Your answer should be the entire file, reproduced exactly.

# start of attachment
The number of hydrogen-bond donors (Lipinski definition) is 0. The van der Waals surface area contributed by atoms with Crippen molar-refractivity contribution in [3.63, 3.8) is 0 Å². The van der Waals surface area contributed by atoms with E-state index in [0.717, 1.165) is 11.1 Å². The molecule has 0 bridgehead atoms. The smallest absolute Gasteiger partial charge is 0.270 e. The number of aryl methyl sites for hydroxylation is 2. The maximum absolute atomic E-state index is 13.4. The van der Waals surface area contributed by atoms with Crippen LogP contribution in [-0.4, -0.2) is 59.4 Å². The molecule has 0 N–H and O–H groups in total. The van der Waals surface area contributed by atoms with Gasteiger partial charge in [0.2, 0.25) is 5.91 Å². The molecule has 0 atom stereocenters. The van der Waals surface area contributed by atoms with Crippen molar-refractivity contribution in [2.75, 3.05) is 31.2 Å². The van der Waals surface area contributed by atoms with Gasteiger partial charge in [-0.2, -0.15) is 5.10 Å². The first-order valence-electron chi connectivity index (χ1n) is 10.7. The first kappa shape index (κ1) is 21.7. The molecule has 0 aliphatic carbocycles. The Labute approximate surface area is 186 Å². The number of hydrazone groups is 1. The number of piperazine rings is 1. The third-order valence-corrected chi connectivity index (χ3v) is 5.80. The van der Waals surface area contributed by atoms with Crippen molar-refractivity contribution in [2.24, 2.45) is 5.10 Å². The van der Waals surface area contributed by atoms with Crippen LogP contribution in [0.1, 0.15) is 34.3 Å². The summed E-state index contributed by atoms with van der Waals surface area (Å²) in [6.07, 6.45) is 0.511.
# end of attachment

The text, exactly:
The number of hydrogen-bond donors (Lipinski definition) is 0. The van der Waals surface area contributed by atoms with Crippen molar-refractivity contribution in [3.63, 3.8) is 0 Å². The van der Waals surface area contributed by atoms with E-state index in [0.717, 1.165) is 11.1 Å². The molecule has 0 bridgehead atoms. The smallest absolute Gasteiger partial charge is 0.270 e. The number of aryl methyl sites for hydroxylation is 2. The maximum absolute atomic E-state index is 13.4. The van der Waals surface area contributed by atoms with Crippen LogP contribution in [-0.4, -0.2) is 59.4 Å². The molecule has 0 N–H and O–H groups in total. The van der Waals surface area contributed by atoms with Gasteiger partial charge in [0.2, 0.25) is 5.91 Å². The molecule has 0 atom stereocenters. The van der Waals surface area contributed by atoms with Crippen molar-refractivity contribution in [2.75, 3.05) is 31.2 Å². The van der Waals surface area contributed by atoms with Gasteiger partial charge in [-0.2, -0.15) is 5.10 Å². The first-order valence-electron chi connectivity index (χ1n) is 10.7. The first kappa shape index (κ1) is 21.7. The molecule has 0 aliphatic carbocycles. The Labute approximate surface area is 186 Å². The number of hydrazone groups is 1. The number of piperazine rings is 1. The third-order valence-corrected chi connectivity index (χ3v) is 5.80. The van der Waals surface area contributed by atoms with Crippen molar-refractivity contribution in [2.24, 2.45) is 5.10 Å². The van der Waals surface area contributed by atoms with Crippen LogP contribution in [0.1, 0.15) is 34.3 Å². The summed E-state index contributed by atoms with van der Waals surface area (Å²) in [6.07, 6.45) is 0.511.